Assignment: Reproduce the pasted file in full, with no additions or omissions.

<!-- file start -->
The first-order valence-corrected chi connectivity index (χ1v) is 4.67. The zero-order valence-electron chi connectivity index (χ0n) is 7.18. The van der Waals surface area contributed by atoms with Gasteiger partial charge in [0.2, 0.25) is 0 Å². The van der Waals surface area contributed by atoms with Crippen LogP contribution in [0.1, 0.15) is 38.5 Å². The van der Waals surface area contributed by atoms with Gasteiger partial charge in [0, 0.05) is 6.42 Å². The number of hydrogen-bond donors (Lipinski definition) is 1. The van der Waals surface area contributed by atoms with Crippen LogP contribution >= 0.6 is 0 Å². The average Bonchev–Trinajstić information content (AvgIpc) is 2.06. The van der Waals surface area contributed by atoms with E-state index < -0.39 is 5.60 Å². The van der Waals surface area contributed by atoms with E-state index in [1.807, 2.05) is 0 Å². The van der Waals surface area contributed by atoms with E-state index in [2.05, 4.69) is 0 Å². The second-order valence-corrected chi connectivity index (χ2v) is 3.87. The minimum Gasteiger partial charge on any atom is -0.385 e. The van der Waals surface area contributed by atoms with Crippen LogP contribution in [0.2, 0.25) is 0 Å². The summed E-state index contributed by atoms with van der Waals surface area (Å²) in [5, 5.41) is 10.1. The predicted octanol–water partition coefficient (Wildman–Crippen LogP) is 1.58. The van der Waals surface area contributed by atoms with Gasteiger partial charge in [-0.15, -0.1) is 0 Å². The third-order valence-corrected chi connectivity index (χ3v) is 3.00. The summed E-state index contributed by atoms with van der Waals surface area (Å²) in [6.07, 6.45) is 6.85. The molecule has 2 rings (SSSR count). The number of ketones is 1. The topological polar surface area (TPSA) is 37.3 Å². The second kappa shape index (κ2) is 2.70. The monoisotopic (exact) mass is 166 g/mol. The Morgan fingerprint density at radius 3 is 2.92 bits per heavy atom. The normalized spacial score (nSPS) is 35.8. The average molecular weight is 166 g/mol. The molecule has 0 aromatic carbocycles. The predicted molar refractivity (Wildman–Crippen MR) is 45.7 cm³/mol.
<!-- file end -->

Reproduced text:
The first-order valence-corrected chi connectivity index (χ1v) is 4.67. The zero-order valence-electron chi connectivity index (χ0n) is 7.18. The van der Waals surface area contributed by atoms with Gasteiger partial charge in [0.2, 0.25) is 0 Å². The van der Waals surface area contributed by atoms with Crippen LogP contribution in [0.1, 0.15) is 38.5 Å². The van der Waals surface area contributed by atoms with Gasteiger partial charge in [0, 0.05) is 6.42 Å². The number of hydrogen-bond donors (Lipinski definition) is 1. The van der Waals surface area contributed by atoms with Crippen LogP contribution >= 0.6 is 0 Å². The average Bonchev–Trinajstić information content (AvgIpc) is 2.06. The van der Waals surface area contributed by atoms with E-state index < -0.39 is 5.60 Å². The van der Waals surface area contributed by atoms with E-state index in [1.807, 2.05) is 0 Å². The van der Waals surface area contributed by atoms with E-state index in [2.05, 4.69) is 0 Å². The second-order valence-corrected chi connectivity index (χ2v) is 3.87. The minimum Gasteiger partial charge on any atom is -0.385 e. The van der Waals surface area contributed by atoms with Crippen LogP contribution in [0.2, 0.25) is 0 Å². The summed E-state index contributed by atoms with van der Waals surface area (Å²) in [5, 5.41) is 10.1. The predicted octanol–water partition coefficient (Wildman–Crippen LogP) is 1.58. The van der Waals surface area contributed by atoms with Gasteiger partial charge in [-0.15, -0.1) is 0 Å². The third-order valence-corrected chi connectivity index (χ3v) is 3.00. The summed E-state index contributed by atoms with van der Waals surface area (Å²) in [6.07, 6.45) is 6.85. The molecule has 2 rings (SSSR count). The number of ketones is 1. The topological polar surface area (TPSA) is 37.3 Å². The second kappa shape index (κ2) is 2.70. The monoisotopic (exact) mass is 166 g/mol. The Morgan fingerprint density at radius 3 is 2.92 bits per heavy atom. The normalized spacial score (nSPS) is 35.8. The average molecular weight is 166 g/mol. The molecule has 0 aromatic carbocycles. The predicted molar refractivity (Wildman–Crippen MR) is 45.7 cm³/mol.